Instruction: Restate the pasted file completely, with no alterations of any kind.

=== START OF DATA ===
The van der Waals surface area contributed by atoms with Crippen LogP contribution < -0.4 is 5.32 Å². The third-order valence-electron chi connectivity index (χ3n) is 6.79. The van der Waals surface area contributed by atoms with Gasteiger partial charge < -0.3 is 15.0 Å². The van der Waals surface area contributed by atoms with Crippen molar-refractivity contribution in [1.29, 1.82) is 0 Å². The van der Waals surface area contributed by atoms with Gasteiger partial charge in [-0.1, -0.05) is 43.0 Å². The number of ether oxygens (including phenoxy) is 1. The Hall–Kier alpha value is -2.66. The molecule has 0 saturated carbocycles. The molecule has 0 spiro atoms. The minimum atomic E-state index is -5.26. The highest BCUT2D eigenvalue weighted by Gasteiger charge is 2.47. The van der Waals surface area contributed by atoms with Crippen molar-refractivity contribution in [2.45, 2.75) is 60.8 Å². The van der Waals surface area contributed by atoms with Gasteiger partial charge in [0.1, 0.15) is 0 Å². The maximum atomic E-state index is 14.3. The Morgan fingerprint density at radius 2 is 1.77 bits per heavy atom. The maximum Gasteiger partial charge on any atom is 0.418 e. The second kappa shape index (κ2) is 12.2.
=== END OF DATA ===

The van der Waals surface area contributed by atoms with Crippen LogP contribution < -0.4 is 5.32 Å². The third-order valence-electron chi connectivity index (χ3n) is 6.79. The van der Waals surface area contributed by atoms with Gasteiger partial charge < -0.3 is 15.0 Å². The van der Waals surface area contributed by atoms with Crippen molar-refractivity contribution in [1.29, 1.82) is 0 Å². The van der Waals surface area contributed by atoms with Gasteiger partial charge in [-0.1, -0.05) is 43.0 Å². The number of ether oxygens (including phenoxy) is 1. The Hall–Kier alpha value is -2.66. The molecule has 0 saturated carbocycles. The molecule has 0 spiro atoms. The minimum atomic E-state index is -5.26. The highest BCUT2D eigenvalue weighted by Gasteiger charge is 2.47. The van der Waals surface area contributed by atoms with Crippen molar-refractivity contribution in [2.45, 2.75) is 60.8 Å². The van der Waals surface area contributed by atoms with Gasteiger partial charge in [0.1, 0.15) is 0 Å². The maximum atomic E-state index is 14.3. The Morgan fingerprint density at radius 2 is 1.77 bits per heavy atom. The maximum Gasteiger partial charge on any atom is 0.418 e. The second kappa shape index (κ2) is 12.2.